Survey respondents affirm that medical debt negatively impacts their mental health. The financial toxicity of medical debt adds to the stigma and mental burden of unpaid medical bills. Health concerns on their own can be isolating, and medical debt appears to compound that isolation—survey respondents indicated they find themselves refusing to answer the phone, including calls from their health providers (57%), or open snail mail (39%). Perhaps most concerning, 55% of respondents reported deferring further medical care over the past two years because of their medical debt. Both our survey and the wider body of research indicate people isolate themselves to try and cope with the distress that accompanies medical debt. This is concerning, as research shows feelings of isolation and loneliness are significant risk factors for depression and poor health outcomes; the current system of paying for healthcare runs the risk of making people sick in other ways. Researchers describe the mental anguish that accompanies medical debt as a key part of ‘medical financial hardship,’ which is composed of three domains: medical debt, distress and coping behaviors. Numerous studies highlight the negative impacts of medical financial hardship across cancer and other chronic diseases.3,4,5
Among survey respondents with medical debt:
- 60% reported negative impacts on their mental health
- 42% reported negative effects on their self-worth
- 21% reported negative impacts on their relationships
Finally, when patients are isolated from the healthcare system, it affects their physical health. Over one-third of survey respondents (39%) said that their medical debt affected their ability to fight their illness. Importantly, people with current medical debt skip seeing their doctor (49%) and reduce or skip their prescriptions (26%) to avoid accruing future medical debt. Concerningly, many people revert to less expensive options like looking up their symptoms online (49%) and attempting to self-treat (48%). We know delaying care can lead to more severe illness and more costly care, and self-treatment can be incredibly risky—and yet many people engage in these risky behaviors that may compromise their financial stability and their health status because they have no other choice. These results show the specter of medical debt may loom even larger than the fear of getting sicker.
These findings are a red flag for health providers that are working to improve patient outcomes, as medical debt erodes the patient-provider partnership and makes the work to overcome illness and poor health more difficult.
“The past-due medical debt we have is due to multiple hospital stays, tests, and surgery for family members. I have tried setting up payment plans which have been denied by the hospital as “not being good enough (amount).” I try to pay what I can without it affecting my family’s wellbeing. It’s extremely stressful to try and juggle bills from month to month.”Morgan
Why this Matters for Hospitals
Strategies to address social determinants of health (SDOH) increasingly include a role for hospitals; many screen patients for health-related social needs and refer them to community partners, and people struggling with medical bills should be included in this calculus. Without a linkage to these supports, patients may end up sicker and in need of more expensive care, leaving them caught in a cycle of illness and financial precarity. We know medical debt undermines people’s financial security as well as their physical and mental health, and hospitals have an opportunity to counter that disruption. Intervening in this cycle helps maintain healthy, trauma-informed relationships between patient and provider as well as hospitals and the wider community.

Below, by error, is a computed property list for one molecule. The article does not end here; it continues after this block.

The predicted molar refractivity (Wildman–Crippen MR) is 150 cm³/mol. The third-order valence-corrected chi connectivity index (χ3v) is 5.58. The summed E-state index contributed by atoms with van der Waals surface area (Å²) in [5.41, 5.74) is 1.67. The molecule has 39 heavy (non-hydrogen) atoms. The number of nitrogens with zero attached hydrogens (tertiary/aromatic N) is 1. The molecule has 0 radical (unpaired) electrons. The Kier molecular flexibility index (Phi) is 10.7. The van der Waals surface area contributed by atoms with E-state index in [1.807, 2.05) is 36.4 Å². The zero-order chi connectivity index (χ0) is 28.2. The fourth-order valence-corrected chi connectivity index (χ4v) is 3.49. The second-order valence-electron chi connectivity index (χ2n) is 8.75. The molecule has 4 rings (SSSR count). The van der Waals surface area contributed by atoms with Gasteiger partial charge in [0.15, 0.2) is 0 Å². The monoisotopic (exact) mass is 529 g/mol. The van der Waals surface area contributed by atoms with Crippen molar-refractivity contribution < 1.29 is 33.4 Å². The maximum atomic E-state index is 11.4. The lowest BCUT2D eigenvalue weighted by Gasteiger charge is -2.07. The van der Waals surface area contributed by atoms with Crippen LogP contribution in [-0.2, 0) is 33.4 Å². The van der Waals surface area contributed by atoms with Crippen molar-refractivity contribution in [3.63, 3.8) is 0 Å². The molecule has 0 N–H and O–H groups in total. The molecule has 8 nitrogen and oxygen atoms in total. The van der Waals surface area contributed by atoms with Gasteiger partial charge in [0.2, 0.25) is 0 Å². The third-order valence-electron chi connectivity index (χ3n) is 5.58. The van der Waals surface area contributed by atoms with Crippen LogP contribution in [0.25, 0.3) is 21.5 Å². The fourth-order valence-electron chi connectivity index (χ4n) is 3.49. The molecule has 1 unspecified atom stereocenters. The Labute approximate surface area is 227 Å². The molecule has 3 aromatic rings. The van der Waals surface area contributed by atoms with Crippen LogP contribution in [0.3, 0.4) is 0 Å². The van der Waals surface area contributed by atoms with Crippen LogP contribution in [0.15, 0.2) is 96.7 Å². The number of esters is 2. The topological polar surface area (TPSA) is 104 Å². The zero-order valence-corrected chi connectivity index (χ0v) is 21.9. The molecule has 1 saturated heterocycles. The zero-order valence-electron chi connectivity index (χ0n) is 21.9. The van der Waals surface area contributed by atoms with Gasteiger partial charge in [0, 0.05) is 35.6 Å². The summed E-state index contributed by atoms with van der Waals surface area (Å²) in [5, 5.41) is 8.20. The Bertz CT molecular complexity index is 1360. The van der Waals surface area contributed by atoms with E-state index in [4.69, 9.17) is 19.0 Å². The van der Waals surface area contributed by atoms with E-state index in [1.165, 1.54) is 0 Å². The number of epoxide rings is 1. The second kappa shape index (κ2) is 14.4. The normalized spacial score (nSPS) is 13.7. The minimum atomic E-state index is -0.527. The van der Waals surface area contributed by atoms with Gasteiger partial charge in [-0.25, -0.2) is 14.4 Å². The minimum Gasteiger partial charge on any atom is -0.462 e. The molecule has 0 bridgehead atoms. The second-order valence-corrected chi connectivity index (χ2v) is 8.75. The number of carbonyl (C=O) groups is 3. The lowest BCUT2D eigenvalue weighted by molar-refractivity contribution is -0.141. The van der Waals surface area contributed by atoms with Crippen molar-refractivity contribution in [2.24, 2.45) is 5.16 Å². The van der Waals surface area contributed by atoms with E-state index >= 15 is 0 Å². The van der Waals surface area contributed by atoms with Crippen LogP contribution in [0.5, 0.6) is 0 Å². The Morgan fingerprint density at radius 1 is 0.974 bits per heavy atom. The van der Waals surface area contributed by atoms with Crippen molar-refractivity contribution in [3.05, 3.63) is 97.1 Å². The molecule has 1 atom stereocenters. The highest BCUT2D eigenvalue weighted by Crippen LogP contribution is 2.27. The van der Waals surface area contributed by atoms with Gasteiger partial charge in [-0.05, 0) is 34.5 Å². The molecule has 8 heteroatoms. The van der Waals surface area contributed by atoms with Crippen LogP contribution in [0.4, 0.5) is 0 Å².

While recent voluntary changes in medical debt reporting by national credit reporting agencies are positive steps forward, medical debt remains the primary source of bankruptcy and unpaid medical bills continue to harm credit scores. Hospitals have an excellent opportunity to intervene early in the cycle by helping patients identify accessible pathways to pay for their care or receiving care that is reduced in price—before it becomes medical debt. We know that patients often use credit cards or loans to finance their medical care which transforms that debt into financial debt, which then compounds with interest and is harder to dispute with providers or insurers; many patients do not realize the protections they lose when they finance their healthcare through credit cards and loans. When patients trust their provider and feel safe interacting with them, including medical billing staff, they are more likely to adhere to medical advice and work with providers to settle financing obligations.
“Having medical debt comes with a lot of mental stress for me. It prevents me [from saving] money for myself and my family and for emergency situations. Even with health insurance, I don’t understand the high amount I have to pay out of pocket. It’s very frustrating and stressful to focus on my health.”Michelle
What Can I Do?
Hospitals are designed to improve people’s health and while they cannot solve the financial challenges many individuals face, they can work to ensure that they are providing patient-friendly financing options, warm hand-offs to social service supports, and ensuring continuity with their patients by tamping down fears about medical bills. The medical billing process is fraught with complexity for both the patient and the provider. Billing departments face high staff turnover rates and are burdened with an increasing volume of insurance denials. There are opportunities, however, to streamline some of these functions that will improve patient quality of care and better align medical billing with SDOH organizational strategies.